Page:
Forbes: IBM Eyes The iPad

February 12 2010

Not a formal announcement, of course, but an expression of interest...

Earlier this week at the Macworld conference in San Francisco, IBM ( IBM - news - people ) announced new business-focused apps for the iPhone operating system, including Lotus Connections tool for social networking inside companies and Lotus Quickr software for sharing documents. Those releases follow Big Blue's launch last month of a Lotus Notes app for the iPhone that includes e-mail and calendar tools, as well as an app known as Lotus Notes Traveler that allows encrypted e-mail.

While those programs are partly aimed at tapping into the small but growing number of iPhones in the enterprise, IBM's manager of Lotus software says they're also timed to give Big Blue a foothold on the iPad, which will use the same software platform.

"Our customers are looking at the iPad and they're excited about it," says Rennie. "No one quite knows its use patterns yet, but it's our intention to deliver as much of our portfolio as possible on it as fast as possible."...

Unlike Microsoft and Google, which compete with IBM in collaboration and messaging software, IBM doesn't have its own mobile operating system to promote. That platform-agnostic approach means that IBM may be freer to develop Apple-focused software than the two other warring tech giants. "Anything Microsoft does will be first focused on Windows mobile, and Google will push apps for Android," says Drake. "For IBM and others that aren't tied to a particular environment, this is a good opportunity for them."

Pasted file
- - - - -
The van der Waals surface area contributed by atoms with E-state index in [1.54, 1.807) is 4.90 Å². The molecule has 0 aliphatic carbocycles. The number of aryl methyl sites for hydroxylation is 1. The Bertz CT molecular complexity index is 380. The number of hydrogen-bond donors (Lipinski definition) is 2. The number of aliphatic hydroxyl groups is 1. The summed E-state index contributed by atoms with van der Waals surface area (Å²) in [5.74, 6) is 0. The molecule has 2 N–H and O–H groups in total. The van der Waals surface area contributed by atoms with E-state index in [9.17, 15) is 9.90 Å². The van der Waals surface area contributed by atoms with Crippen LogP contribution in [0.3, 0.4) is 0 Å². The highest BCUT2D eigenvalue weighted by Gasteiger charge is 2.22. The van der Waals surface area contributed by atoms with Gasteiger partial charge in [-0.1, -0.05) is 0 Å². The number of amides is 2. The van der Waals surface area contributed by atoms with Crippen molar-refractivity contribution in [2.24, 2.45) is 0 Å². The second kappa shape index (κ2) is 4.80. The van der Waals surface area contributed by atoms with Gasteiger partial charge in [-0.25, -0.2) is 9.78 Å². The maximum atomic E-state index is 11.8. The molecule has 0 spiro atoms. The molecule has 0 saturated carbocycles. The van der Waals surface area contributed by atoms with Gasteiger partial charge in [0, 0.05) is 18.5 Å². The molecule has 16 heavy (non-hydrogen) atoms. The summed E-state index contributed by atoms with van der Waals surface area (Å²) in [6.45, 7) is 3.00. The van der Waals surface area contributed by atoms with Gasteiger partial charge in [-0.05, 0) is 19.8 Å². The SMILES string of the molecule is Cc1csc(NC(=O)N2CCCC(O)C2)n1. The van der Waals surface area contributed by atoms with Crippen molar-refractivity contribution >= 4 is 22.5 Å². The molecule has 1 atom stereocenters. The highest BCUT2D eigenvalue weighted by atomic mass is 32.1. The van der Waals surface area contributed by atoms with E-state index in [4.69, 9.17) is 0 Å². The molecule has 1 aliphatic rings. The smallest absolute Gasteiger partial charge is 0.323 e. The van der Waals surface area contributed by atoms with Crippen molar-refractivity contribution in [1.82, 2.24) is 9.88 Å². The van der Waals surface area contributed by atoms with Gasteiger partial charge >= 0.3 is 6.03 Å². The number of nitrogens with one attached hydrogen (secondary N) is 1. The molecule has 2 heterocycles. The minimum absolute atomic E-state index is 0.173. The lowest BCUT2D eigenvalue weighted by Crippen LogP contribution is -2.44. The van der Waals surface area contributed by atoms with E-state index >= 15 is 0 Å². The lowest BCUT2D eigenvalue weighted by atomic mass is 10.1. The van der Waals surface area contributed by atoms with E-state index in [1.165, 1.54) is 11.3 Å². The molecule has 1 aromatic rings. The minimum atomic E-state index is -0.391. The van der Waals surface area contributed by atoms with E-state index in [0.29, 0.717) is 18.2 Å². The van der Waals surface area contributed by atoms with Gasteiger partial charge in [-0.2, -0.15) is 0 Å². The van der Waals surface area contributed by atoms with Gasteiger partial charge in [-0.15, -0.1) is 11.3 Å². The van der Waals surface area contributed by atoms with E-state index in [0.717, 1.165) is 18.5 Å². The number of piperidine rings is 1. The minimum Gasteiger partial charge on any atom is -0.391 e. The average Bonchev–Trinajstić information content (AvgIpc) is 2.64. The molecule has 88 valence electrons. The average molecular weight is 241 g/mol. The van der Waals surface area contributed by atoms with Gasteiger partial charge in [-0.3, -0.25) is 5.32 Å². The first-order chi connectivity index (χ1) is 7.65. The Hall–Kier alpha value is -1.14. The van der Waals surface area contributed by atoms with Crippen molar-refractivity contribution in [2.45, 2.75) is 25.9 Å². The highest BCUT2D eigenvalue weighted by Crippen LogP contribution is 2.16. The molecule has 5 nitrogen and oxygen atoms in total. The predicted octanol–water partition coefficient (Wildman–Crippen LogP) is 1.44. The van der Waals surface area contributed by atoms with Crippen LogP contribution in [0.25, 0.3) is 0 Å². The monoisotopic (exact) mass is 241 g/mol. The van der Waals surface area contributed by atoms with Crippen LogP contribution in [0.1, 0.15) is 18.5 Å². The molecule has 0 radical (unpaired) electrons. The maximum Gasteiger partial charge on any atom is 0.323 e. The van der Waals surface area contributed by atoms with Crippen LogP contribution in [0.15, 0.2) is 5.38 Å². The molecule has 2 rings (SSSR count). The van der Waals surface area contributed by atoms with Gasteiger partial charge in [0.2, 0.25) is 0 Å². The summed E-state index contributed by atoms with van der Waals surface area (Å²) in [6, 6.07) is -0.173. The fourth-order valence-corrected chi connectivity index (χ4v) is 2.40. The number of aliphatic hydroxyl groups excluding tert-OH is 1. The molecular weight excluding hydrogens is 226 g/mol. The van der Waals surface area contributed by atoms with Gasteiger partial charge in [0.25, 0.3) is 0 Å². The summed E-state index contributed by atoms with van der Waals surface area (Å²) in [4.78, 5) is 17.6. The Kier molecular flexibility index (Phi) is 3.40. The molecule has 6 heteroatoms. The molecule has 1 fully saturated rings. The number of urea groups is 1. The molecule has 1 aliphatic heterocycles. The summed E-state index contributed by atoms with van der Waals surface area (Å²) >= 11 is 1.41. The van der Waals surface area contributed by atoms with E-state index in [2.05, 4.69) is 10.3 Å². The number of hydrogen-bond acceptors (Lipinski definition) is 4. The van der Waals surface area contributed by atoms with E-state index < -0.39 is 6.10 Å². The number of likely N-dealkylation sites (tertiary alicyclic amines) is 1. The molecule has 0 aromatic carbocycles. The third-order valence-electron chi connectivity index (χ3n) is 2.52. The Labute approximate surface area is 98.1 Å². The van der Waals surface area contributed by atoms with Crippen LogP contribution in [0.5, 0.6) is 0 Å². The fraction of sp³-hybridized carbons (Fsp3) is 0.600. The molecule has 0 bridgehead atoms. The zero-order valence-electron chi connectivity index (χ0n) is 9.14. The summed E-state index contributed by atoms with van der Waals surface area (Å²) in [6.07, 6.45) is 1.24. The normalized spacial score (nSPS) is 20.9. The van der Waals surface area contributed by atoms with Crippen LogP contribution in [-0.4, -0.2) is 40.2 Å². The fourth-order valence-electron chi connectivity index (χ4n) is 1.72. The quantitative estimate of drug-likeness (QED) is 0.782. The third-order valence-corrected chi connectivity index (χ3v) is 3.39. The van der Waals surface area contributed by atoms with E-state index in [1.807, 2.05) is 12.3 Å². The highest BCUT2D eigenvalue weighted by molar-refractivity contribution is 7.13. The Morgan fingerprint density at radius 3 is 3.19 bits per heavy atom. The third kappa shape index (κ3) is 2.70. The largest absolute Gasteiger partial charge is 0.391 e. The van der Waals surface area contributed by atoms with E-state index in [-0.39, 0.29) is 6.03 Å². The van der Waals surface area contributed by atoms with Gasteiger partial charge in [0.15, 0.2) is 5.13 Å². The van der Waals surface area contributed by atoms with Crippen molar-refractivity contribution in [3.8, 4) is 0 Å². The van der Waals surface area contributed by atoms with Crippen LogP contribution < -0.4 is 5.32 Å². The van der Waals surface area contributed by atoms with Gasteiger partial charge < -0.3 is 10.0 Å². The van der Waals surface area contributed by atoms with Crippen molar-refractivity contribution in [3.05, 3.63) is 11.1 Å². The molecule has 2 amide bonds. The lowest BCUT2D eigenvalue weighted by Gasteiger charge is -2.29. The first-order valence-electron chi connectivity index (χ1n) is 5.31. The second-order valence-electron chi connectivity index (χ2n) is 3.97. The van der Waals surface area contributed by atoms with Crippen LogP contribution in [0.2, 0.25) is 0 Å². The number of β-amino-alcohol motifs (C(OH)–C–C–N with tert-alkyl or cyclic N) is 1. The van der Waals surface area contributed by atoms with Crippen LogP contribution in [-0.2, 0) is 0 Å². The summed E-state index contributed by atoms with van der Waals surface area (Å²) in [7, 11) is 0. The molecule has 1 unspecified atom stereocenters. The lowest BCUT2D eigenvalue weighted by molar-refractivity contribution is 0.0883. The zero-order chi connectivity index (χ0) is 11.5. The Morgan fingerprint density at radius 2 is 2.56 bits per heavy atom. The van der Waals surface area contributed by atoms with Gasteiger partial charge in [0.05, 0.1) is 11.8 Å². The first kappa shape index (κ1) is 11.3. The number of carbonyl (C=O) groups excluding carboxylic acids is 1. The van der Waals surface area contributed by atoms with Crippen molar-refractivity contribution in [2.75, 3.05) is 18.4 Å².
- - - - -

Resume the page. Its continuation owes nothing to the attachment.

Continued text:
and I love the parting shot:
IBM's mobile ambitions extend beyond the iPhone and iPad to Android phones and BlackBerrys. At the Lotusphere conference last month, the company also announced Lotus Notes applications for both RIM's and Google's mobile operating systems. That's more evidence, Rennie says, of the company's diverse approach to mobile enterprise software.

He's decidedly less excited about Windows Phone. Even as Rennie spoke about IBM's plan to expand enterprise software to a variety of platforms, he took a swipe at the struggling operating system. "Adoption has trickled off to an inconsequential amount," he says. "The idea of putting Windows on a mobile device has been about as successful as the Zune."
Link: Forbes: IBM Eyes The iPad >

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